The move, which Qantas chief information officer Paul Jones said could save the company millions of dollars a year, is the latest in a series of setbacks for BlackBerry maker Research In Motion, which has seen a number of high profile businesses turning away from its handsets in favor of ones made by Apple.
Speaking about the decision, Jones said, “We haven’t started [the changeover] yet but it’s not just the crew. We’re actually moving away from BlackBerry across the board. Transition from the Blackberry to the iPhone is part of Qantas’s broader mobility strategy and once complete will result in significant cost savings.”
He added that there had been “strong demand” from workers to allow them to use Apple’s popular handset, citing the iPhone’s “user-friendly interface and simple access to emails, contacts and calendars,” as reasons for the choice. Jones confirmed that the iPhone met all of Qantas’s security requirements.
And as if to rub salt into the wound for RIM, Jones also said that the airline was looking at ways to allow staff to use Android devices on a bring-your-own basis.
Qantas isn’t the country’s only major corporation to have turned its back on the BlackBerry, The Australian reported. Earlier this year IBM Australia also announced it would no longer be buying the handset for corporate use.
Global companies including the likes of oil giant Halliburton have, in recent months, also outlined plans to stop using BlackBerry devices, as has the US government’s main procurement agency, the General Services Administration (GSA).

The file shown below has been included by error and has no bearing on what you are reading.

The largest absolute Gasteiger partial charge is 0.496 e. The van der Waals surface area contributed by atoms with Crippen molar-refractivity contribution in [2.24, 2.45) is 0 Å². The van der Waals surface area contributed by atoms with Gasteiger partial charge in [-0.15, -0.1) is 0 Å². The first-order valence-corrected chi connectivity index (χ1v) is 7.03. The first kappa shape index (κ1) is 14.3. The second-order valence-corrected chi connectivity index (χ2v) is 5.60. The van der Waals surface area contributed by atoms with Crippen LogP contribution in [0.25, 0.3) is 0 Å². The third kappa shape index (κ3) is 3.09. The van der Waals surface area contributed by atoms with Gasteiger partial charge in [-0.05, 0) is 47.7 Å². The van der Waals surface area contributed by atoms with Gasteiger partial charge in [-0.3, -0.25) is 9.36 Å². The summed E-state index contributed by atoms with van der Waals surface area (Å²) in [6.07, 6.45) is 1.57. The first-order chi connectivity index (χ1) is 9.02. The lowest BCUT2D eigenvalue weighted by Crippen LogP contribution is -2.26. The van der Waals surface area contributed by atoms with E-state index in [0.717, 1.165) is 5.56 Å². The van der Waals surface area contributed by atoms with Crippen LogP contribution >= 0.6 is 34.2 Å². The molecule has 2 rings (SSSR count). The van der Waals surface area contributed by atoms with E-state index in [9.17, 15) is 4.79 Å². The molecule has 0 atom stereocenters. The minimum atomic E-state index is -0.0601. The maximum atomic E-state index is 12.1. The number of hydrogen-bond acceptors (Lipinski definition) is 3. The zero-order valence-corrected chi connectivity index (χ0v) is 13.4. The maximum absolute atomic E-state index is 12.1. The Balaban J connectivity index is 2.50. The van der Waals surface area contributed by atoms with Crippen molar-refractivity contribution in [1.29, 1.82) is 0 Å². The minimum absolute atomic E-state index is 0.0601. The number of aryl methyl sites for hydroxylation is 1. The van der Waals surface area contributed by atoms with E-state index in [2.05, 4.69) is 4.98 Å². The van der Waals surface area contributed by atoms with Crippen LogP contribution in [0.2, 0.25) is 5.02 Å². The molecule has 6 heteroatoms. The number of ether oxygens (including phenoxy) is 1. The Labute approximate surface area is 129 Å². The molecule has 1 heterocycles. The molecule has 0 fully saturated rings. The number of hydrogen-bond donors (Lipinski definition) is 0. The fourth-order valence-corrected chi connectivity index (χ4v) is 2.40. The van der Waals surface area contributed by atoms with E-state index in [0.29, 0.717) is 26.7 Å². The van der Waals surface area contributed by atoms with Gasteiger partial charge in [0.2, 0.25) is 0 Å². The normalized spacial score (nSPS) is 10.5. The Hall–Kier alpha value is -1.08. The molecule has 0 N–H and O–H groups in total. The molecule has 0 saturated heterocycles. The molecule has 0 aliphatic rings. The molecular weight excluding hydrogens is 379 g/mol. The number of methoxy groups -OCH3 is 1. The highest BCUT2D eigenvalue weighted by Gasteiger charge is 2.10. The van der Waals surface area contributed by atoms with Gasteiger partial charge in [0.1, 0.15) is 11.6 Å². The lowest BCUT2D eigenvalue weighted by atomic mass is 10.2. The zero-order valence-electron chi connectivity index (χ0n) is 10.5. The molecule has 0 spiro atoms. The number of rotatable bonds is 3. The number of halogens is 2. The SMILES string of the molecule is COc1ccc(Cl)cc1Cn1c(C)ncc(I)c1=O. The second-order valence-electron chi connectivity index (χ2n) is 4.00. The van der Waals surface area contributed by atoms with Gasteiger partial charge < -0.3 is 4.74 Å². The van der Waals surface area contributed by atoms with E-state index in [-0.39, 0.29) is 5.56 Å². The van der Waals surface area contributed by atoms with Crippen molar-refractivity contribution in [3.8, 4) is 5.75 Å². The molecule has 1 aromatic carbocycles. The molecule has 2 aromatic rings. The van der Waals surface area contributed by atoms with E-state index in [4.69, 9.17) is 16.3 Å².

The gradual disappearance of BlackBerry business customers is a matter of enormous concern for RIM executives. The company’s CEO, Thorsten Heins, said in March that in order to get the beleagured company back on track, he wanted to “focus on the enterprise business.”
With the rise in popularity of Apple’s iPhone, as well as devices powered by Google’s Android mobile operating system, RIM has seen its business decimated, especially in North America. Its image has also been tarnished by its dismal attempt to make an impact in the tablet market with its PlayBook device and delays in the launch of its next-generation BlackBerry 10 devices, currently due for release in the early part of next year.
In other Qantas-related news, it seems that the iPhone is not the only Apple product that Australia’s national carrier has fallen for. A recent report said that from September the airline will be handing out 2200 iPads to its pilots, allowing it to reduce weight on its aircraft by doing away with the usual paper-based flight manuals.
Qantas is far from being the first airline to start equipping pilots with iPads. Those at American Airlines, United Airlines and Alaska Airlines have also been using Apple’s tablet in place of heavier, paper-based manuals.
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